It seems to be fieldtrip season for the preschools on our side of town.
The little kids are sheparded onto the city bus by three handlers - one in the middle of the group, one at each end. They march them to the back of the bus and lift them into the seats, two by two.
"Jimmy, you sit here."
"Please scoot back into your seat."
The other passengers move so the kids can all sit together. We long to watch the children but, not wanting to stare, we mostly settle into our usual pose of polite disinterest. I read my book.
When we stop downtown, I step out the side door ahead of the group. Around the corner at the bus station is another collection of kids. Most of them are hanging onto loops in a purple rope. A string of children pulled from some unlikely sea. Their brightly colored jackets make them stand out from the drab adults who pass through the station, tired even at the beginning of the day. One blond-haired boy, free from tether, spins around in uncontrolled glee. A girl bounces up and down happily, drifting a bit apart from the group. As I pass by, one of the adults is already reining her in.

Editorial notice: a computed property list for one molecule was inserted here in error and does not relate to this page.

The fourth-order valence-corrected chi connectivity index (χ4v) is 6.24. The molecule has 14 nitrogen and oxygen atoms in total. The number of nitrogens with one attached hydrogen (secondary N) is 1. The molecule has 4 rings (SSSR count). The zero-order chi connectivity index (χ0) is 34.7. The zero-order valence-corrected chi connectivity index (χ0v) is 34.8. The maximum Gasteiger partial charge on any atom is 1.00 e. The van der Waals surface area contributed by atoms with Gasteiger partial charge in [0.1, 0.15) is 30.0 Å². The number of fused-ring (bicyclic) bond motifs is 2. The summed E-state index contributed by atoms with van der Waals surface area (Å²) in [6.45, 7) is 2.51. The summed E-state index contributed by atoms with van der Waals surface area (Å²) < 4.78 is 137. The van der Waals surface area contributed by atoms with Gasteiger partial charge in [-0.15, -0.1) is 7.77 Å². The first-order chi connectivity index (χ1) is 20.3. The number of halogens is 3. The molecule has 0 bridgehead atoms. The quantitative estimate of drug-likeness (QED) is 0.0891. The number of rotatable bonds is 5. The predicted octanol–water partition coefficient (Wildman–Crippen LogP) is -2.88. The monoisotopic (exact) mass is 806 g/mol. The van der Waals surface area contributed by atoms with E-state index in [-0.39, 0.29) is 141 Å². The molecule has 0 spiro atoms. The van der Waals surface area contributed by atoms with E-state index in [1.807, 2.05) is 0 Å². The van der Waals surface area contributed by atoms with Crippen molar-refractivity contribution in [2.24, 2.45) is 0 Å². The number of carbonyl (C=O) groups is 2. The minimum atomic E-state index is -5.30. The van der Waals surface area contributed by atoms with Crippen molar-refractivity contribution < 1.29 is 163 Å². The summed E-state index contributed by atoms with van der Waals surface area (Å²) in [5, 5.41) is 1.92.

I pull up my hood and hunch my shoulders as I walk away to work in the cold drizzle, and my mind drifts toward the youth behind me.